Publication in the Dalhousie Law Journal is conditional on authors giving the Journal a limited assignment of copyright.
This authorization extends to:
- Permitting material published in the Journal to be reproduced free of charge for use in course materials for Canadian law schools, provided such materials are distributed to students on a free or cost recovery basis and provided that proper attributions are made. This limited assignment of copyright enables the Journal to extend to Canadian law professors the privileges in the next full paragraph.
- Permitting the full text of the article to be made available in online format with Lexis-Nexis on a non-exclusive basis. Authors retain the right to make their articles available online with other service providers.
Material published in issues of the Dalhousie Law Journal may be reproduced for inclusion in course materials or handouts in any Canadian law school so long as it is used solely for instructional purposes and provided free of charge or sold to students on a cost recovery basis.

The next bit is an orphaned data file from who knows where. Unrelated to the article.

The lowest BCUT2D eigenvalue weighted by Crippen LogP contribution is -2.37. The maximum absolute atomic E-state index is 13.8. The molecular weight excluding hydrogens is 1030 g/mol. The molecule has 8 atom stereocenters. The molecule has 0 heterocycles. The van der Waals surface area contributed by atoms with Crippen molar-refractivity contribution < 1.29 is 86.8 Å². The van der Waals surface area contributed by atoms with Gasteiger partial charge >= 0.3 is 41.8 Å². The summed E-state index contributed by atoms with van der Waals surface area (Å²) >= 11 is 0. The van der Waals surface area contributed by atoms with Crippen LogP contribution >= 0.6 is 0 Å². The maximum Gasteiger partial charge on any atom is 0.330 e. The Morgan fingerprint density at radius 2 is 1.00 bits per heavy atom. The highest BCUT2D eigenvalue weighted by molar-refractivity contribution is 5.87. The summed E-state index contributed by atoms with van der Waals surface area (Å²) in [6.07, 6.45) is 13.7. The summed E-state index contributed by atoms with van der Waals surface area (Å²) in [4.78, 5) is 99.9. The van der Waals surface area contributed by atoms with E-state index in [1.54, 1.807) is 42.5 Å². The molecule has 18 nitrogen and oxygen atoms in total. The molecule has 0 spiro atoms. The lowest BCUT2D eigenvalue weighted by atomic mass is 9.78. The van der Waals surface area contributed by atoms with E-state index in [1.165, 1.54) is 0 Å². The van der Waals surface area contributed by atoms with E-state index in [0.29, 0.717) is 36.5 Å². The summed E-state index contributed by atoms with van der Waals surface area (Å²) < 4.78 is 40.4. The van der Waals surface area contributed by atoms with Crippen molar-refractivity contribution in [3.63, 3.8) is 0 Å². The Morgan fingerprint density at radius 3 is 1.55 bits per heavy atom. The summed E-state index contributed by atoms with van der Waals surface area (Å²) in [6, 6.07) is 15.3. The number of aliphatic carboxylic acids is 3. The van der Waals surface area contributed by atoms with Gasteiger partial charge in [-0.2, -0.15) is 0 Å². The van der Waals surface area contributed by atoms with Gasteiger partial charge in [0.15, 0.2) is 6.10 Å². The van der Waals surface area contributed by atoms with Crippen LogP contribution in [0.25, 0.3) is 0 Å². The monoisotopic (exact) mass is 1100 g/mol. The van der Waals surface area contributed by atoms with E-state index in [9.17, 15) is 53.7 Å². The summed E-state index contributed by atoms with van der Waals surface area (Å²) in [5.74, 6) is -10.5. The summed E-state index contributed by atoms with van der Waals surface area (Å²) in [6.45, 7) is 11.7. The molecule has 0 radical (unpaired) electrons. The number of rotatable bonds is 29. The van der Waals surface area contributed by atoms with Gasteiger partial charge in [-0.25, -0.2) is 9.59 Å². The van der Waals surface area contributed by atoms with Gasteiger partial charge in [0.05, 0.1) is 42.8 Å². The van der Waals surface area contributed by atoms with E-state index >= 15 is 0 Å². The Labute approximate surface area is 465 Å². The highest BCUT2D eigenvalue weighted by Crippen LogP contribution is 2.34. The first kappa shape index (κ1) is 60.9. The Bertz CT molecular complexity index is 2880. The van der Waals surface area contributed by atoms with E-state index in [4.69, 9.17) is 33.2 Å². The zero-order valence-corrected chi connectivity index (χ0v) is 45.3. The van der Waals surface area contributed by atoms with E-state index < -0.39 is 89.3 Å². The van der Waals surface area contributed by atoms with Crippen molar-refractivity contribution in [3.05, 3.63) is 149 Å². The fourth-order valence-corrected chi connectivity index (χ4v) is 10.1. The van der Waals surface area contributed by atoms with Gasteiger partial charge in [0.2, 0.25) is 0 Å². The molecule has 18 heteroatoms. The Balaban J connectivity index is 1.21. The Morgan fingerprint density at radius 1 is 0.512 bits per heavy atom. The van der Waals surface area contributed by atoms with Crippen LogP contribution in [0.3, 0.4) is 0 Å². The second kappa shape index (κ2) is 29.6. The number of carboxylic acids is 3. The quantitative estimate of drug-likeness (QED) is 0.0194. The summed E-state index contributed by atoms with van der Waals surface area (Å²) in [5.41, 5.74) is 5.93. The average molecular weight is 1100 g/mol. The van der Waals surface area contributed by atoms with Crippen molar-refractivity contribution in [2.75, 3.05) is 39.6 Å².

The course for which such materials may be used must be offered by a law school in Canada to students enrolled within the university. Any such use of material from this issue must be accompanied by the author's name, the title of the article and the appropriate citation. Authorization does not extend to permitting uses of the work in which it will be edited or displayed in such a way as to distort its content.
The views expressed in the contents of the Journal are those of the authors. Neither the Dalhousie Law Journal nor Dalhousie University is responsible for opinions expressed, which remain the copyright of the author.
The Dalhousie Law Journal is indexed in the Index to Canadian Legal Periodical Literature, the Current Law Index and the Index to Legal Periodicals.